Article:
- Communication skills: In addition to listening and giving direction to department heads and other staff members, airport managers need to communicate effectively with representatives from outside agencies, such as the FAA, and leaders in surrounding communities.
Job opportunities for all air transportation workers are expected to grow by about 7% for the decade ending in 2026, according to the U.S. Bureau of Labor Statistics. Avjobs.com projects that growth among smaller commercial airlines and in shipping demands from online retailers will keep airports busy, resulting in a constant need for airport management.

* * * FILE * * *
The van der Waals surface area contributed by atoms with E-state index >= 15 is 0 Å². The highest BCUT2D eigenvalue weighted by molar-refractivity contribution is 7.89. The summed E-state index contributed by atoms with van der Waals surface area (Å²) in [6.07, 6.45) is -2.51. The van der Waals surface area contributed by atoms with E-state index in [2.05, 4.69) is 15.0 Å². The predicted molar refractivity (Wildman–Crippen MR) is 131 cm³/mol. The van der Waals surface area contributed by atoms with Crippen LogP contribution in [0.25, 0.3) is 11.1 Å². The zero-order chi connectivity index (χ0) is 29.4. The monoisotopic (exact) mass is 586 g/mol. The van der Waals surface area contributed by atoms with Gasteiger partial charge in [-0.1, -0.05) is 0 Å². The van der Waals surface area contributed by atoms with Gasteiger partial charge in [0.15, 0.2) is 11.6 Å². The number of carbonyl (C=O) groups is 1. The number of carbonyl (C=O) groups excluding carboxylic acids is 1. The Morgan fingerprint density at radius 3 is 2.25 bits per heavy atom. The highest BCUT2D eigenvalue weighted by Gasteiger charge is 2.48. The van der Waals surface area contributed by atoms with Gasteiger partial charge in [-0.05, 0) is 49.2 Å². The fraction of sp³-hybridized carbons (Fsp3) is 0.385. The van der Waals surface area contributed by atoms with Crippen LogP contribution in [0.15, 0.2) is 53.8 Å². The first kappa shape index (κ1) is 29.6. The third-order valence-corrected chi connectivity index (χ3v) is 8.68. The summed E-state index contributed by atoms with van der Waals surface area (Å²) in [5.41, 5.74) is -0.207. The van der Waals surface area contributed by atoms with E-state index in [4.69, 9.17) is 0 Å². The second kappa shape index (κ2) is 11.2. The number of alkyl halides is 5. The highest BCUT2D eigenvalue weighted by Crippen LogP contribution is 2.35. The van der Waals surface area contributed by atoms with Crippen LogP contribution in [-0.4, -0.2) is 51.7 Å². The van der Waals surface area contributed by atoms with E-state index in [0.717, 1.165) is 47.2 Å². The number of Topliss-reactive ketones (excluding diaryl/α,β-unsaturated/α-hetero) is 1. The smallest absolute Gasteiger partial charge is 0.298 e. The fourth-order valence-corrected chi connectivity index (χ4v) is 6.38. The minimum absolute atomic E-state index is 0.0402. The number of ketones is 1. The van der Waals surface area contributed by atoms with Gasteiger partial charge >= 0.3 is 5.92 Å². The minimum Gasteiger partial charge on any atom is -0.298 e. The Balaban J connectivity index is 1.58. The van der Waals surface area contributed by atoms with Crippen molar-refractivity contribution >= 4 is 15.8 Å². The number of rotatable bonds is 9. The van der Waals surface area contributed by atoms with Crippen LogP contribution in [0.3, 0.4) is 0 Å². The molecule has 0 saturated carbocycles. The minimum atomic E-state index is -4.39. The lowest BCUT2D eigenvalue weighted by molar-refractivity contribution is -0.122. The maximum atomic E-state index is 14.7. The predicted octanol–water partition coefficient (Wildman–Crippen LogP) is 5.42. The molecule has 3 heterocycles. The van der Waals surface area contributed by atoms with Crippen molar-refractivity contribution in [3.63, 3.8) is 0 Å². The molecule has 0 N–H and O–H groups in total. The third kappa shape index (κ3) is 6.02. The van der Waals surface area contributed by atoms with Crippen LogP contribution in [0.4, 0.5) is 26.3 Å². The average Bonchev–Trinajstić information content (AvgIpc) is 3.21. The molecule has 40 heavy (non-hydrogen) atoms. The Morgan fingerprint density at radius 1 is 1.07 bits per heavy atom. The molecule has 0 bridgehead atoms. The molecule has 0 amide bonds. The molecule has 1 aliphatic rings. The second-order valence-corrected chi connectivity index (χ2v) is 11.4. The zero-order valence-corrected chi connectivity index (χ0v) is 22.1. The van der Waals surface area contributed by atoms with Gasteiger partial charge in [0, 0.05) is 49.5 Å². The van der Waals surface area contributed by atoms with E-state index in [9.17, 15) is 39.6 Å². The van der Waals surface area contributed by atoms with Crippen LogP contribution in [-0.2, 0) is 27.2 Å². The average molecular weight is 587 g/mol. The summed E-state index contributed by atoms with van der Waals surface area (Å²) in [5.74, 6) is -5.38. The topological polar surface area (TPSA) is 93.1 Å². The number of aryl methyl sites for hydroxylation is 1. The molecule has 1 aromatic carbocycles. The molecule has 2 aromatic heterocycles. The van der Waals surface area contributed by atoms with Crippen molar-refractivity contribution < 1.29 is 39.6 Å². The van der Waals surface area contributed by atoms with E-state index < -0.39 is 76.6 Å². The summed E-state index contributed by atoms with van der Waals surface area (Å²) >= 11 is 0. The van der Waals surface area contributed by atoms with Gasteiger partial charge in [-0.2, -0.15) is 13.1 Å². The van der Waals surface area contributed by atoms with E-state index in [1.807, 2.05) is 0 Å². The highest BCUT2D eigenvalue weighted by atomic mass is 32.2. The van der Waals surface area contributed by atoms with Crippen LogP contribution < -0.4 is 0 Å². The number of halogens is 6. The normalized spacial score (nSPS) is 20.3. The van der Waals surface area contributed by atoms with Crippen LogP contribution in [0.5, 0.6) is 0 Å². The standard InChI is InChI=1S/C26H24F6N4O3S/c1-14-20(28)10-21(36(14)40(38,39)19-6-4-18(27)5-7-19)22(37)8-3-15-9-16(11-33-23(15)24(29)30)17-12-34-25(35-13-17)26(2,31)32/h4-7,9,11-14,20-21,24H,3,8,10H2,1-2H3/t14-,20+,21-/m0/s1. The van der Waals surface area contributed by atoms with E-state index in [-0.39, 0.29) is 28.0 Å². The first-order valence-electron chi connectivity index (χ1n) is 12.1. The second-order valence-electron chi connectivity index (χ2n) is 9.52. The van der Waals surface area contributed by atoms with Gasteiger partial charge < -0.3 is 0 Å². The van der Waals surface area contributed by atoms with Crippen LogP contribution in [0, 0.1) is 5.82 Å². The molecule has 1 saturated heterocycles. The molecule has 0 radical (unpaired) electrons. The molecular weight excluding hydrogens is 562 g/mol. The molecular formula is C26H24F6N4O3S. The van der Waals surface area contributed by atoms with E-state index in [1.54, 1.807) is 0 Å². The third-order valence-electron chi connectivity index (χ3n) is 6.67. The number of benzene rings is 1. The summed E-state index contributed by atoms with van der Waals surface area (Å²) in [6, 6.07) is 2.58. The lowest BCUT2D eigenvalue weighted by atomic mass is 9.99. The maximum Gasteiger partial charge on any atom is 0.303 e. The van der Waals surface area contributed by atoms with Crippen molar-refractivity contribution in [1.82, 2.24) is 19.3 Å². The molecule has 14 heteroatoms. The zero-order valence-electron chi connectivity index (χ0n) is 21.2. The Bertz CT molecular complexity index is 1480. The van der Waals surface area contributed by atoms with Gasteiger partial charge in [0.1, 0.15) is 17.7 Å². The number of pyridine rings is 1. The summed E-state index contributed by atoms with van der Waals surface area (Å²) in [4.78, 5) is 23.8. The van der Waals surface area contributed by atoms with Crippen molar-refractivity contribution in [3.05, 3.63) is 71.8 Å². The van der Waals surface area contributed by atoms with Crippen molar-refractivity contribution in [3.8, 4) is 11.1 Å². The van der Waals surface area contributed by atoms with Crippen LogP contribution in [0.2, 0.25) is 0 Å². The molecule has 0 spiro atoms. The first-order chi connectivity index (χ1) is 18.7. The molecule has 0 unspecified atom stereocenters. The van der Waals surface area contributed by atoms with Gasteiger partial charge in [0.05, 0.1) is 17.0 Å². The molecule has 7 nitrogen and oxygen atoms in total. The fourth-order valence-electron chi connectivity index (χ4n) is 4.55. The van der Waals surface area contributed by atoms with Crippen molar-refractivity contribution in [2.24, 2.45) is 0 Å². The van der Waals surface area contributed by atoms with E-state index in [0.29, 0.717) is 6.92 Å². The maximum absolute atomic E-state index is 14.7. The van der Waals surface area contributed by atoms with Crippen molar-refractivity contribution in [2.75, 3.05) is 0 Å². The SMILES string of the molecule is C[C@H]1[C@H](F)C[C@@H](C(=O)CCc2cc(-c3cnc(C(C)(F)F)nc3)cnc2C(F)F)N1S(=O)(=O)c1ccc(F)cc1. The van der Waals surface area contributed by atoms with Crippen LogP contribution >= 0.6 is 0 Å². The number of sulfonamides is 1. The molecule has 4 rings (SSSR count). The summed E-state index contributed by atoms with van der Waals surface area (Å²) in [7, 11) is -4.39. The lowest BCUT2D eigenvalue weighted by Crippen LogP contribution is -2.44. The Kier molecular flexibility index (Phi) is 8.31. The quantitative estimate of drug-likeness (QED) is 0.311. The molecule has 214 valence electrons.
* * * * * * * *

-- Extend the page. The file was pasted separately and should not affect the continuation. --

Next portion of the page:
Even small airports take up a lot of space, with department managers spread out over many acres. Airport managers usually have an office in the main terminal, but they also spend a lot of time in other parts of the airport, depending on how hands-on they are. It's also common for airport managers to be active in their communities, so they may spend some time in the surrounding municipalities their airports serve, working with community leaders.
Airport managers typically work during normal business hours, but they may need to be available to respond to emergencies or when weather or other factors impact flight schedules.
How to Get the Job
Comparing Similar Jobs
People interested in airport management also might consider one of the following career paths, listed with median annual salaries:
Source: U.S. Bureau of Labor Statistics, 2018